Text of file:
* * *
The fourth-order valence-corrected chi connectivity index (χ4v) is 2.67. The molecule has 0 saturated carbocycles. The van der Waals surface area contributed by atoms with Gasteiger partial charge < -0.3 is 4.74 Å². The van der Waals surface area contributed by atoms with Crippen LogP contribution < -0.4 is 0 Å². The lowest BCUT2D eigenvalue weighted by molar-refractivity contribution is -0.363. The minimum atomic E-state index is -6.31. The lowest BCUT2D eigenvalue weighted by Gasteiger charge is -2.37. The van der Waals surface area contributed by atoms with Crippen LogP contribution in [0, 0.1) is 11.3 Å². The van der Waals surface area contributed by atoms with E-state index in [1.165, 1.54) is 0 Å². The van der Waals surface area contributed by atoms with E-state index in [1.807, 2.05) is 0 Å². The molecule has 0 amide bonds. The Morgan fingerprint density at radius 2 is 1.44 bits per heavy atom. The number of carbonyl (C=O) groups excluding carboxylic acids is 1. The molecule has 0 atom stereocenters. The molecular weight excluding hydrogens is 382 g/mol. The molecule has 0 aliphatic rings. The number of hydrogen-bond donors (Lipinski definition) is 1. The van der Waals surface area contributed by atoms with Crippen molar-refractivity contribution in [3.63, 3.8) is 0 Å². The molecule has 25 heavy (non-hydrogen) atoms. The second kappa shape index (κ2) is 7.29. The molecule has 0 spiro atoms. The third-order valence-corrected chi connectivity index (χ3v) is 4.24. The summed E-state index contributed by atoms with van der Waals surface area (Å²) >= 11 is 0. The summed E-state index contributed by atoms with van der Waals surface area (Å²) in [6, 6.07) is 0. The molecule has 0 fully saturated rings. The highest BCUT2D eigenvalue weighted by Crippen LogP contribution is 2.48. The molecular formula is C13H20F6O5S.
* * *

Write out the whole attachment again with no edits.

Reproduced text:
The fourth-order valence-corrected chi connectivity index (χ4v) is 2.67. The molecule has 0 saturated carbocycles. The van der Waals surface area contributed by atoms with Gasteiger partial charge < -0.3 is 4.74 Å². The van der Waals surface area contributed by atoms with Crippen LogP contribution < -0.4 is 0 Å². The lowest BCUT2D eigenvalue weighted by molar-refractivity contribution is -0.363. The minimum atomic E-state index is -6.31. The lowest BCUT2D eigenvalue weighted by Gasteiger charge is -2.37. The van der Waals surface area contributed by atoms with Crippen LogP contribution in [0, 0.1) is 11.3 Å². The van der Waals surface area contributed by atoms with E-state index in [1.165, 1.54) is 0 Å². The van der Waals surface area contributed by atoms with E-state index in [1.807, 2.05) is 0 Å². The molecule has 0 amide bonds. The Morgan fingerprint density at radius 2 is 1.44 bits per heavy atom. The number of carbonyl (C=O) groups excluding carboxylic acids is 1. The molecule has 0 atom stereocenters. The molecular weight excluding hydrogens is 382 g/mol. The molecule has 0 aliphatic rings. The number of hydrogen-bond donors (Lipinski definition) is 1. The van der Waals surface area contributed by atoms with Crippen molar-refractivity contribution in [3.63, 3.8) is 0 Å². The molecule has 25 heavy (non-hydrogen) atoms. The second kappa shape index (κ2) is 7.29. The molecule has 0 spiro atoms. The third-order valence-corrected chi connectivity index (χ3v) is 4.24. The summed E-state index contributed by atoms with van der Waals surface area (Å²) >= 11 is 0. The summed E-state index contributed by atoms with van der Waals surface area (Å²) in [6, 6.07) is 0. The molecule has 0 fully saturated rings. The highest BCUT2D eigenvalue weighted by Crippen LogP contribution is 2.48. The molecular formula is C13H20F6O5S.